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Understanding The User Experience

by Sabina Idler

User experience. It’s not a new concept, yet it seems that we all have our own ideas about what it is and what it means.

Based on definitions I glean from a quick Google search, “UX” describes the individual perception, thoughts, and responses with respect to a product, system, or service. It’s how we feel and think about, and how we perceive and react to a certain product.

Pretty straightforward, right?

Then why is it that there’s so much confusion about what UX really means? Why are we still struggling to get usability right for our users? Why is it such a challenge to create a truly great experience?

UX isn’t simple. It isn’t merely the result of beautiful design or great usability. Rather, user experience brings together lot’s of different disciplines and requires the full attention of them all.

Think of it like Apple or Porsche. They say that when you drive a Porsche, there’s something about it that just feels perfect. The handling, the location of the knobs and buttons, the aesthetics — everything. All the millions of little decisions that had to get made? None of them happened by accident. The UX is so beautiful and seamless, that at some point, you may not even remember the interface at all. You just remember the experience — or should I say — the user experience. You remember how it made you feel.

So, let’s take a closer look at some key aspects of UX and how they contribute to the big picture.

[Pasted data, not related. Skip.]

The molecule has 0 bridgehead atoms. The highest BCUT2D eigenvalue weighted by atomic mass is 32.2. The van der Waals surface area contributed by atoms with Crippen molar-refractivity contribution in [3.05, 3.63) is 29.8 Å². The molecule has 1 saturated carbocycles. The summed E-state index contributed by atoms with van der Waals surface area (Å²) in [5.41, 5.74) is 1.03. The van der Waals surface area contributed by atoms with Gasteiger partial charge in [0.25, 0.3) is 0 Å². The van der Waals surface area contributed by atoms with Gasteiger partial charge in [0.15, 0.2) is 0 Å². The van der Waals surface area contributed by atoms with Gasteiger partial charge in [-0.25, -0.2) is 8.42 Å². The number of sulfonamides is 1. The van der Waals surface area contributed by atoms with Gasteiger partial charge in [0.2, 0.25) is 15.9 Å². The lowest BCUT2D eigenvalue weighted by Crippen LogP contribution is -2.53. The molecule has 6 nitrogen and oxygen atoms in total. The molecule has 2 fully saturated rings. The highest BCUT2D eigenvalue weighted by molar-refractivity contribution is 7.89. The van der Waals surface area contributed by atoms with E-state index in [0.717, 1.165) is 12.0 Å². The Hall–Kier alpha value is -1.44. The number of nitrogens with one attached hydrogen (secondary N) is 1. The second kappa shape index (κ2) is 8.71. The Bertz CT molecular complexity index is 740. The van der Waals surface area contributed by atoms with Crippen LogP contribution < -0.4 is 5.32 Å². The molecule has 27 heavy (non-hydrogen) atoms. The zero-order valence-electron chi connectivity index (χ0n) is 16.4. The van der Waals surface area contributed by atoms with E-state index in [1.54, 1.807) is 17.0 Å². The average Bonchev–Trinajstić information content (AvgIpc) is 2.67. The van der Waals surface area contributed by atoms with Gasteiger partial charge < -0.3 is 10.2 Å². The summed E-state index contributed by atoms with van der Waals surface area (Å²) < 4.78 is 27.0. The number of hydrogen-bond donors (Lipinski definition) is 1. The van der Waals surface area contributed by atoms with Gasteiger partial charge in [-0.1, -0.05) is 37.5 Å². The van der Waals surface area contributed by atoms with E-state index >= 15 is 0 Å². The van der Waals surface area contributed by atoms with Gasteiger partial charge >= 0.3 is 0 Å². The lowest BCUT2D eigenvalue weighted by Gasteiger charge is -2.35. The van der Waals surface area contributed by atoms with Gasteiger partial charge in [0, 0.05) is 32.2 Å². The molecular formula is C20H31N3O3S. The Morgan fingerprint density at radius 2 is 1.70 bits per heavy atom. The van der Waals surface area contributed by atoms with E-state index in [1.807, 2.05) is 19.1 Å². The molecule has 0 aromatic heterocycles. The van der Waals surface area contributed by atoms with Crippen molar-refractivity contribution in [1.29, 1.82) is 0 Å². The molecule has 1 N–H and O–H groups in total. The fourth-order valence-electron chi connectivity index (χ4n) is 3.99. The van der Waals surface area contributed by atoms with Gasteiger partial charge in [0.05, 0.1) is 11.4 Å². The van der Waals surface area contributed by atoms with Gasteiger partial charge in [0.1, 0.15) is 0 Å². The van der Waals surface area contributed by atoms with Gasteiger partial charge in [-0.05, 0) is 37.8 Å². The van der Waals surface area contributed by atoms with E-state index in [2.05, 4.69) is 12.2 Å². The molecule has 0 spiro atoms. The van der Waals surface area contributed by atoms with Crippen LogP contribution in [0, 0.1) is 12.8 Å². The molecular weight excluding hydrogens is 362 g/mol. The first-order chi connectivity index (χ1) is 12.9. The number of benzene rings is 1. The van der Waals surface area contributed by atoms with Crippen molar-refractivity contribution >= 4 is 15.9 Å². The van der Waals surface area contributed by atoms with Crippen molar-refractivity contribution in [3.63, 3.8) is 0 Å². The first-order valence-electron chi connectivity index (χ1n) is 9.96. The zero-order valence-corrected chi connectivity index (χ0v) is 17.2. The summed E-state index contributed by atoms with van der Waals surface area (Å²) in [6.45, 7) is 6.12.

1. Usability

Let’s start with usability. A lot of times, people mistakenly believe that the usability (or, the ease of reaching the intended goal) of a website is the only thing that makes a great user experience. That’s not true. It is true, however, that usability is very important for good UX. It’s an essential piece of the puzzle, a prime ingredient in the recipe.

Without good usability, people aren’t able to reach their intended goals, or at least not within an appropriate period of time. The lack of basic usability principles can result in a negative experience, leaving the user confused, overwhelmed, uncertain, or even frustrated. I think we’ve all been there.

In order to achieve better usability, it is important to be familiar with your target audience and to have a clear idea of what your users are trying to achieve. Here are 5 key principles to keep in mind:

  • Availability & accessibility
  • Clarity
  • Learnability
  • Credibility
  • Relevancy

Usability is essential and maybe even determining for good UX

Usability is essential and maybe even determining for good UX

Usually, I look for positive examples to underpin my points. But this time let’s look at a negative example.

Acer is a huge supplier of digital products, such as computers, tablets, monitors, and more. One of their main product lines is laptop computers. That said, it’s obvious that most visitors will be looking for information about laptops.

But instead of making it as intuitive as possible to find this information, Acer actually makes their users search for and find laptops according to certain criteria.

Starting on the homepage, it takes me three clicks to finally get to an overview of all laptop computers. Then, this overview is very confusing.

All 29 products look the same, and there is no visual clue to help me differentiate between the different products. Also, there is no clear indication that I can compare products.